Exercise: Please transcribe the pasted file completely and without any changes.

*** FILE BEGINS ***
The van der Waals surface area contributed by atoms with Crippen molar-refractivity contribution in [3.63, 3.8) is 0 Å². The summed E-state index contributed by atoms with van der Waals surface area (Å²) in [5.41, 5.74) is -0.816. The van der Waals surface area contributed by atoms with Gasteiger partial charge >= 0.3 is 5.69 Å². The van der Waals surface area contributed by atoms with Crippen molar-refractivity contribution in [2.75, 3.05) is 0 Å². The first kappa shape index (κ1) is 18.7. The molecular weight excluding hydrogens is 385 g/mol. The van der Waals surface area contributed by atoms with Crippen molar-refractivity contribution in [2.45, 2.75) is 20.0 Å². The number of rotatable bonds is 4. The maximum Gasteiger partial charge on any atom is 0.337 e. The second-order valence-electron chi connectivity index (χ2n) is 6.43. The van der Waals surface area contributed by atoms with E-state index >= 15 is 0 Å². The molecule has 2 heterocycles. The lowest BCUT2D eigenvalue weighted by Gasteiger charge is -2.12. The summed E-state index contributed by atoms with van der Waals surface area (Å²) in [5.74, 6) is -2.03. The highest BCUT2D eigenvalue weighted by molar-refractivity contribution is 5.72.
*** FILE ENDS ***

The van der Waals surface area contributed by atoms with Crippen molar-refractivity contribution in [3.63, 3.8) is 0 Å². The summed E-state index contributed by atoms with van der Waals surface area (Å²) in [5.41, 5.74) is -0.816. The van der Waals surface area contributed by atoms with Gasteiger partial charge >= 0.3 is 5.69 Å². The van der Waals surface area contributed by atoms with Crippen molar-refractivity contribution in [2.75, 3.05) is 0 Å². The first kappa shape index (κ1) is 18.7. The molecular weight excluding hydrogens is 385 g/mol. The van der Waals surface area contributed by atoms with Crippen molar-refractivity contribution in [2.45, 2.75) is 20.0 Å². The number of rotatable bonds is 4. The maximum Gasteiger partial charge on any atom is 0.337 e. The second-order valence-electron chi connectivity index (χ2n) is 6.43. The van der Waals surface area contributed by atoms with E-state index >= 15 is 0 Å². The molecule has 2 heterocycles. The lowest BCUT2D eigenvalue weighted by Gasteiger charge is -2.12. The summed E-state index contributed by atoms with van der Waals surface area (Å²) in [5.74, 6) is -2.03. The highest BCUT2D eigenvalue weighted by molar-refractivity contribution is 5.72.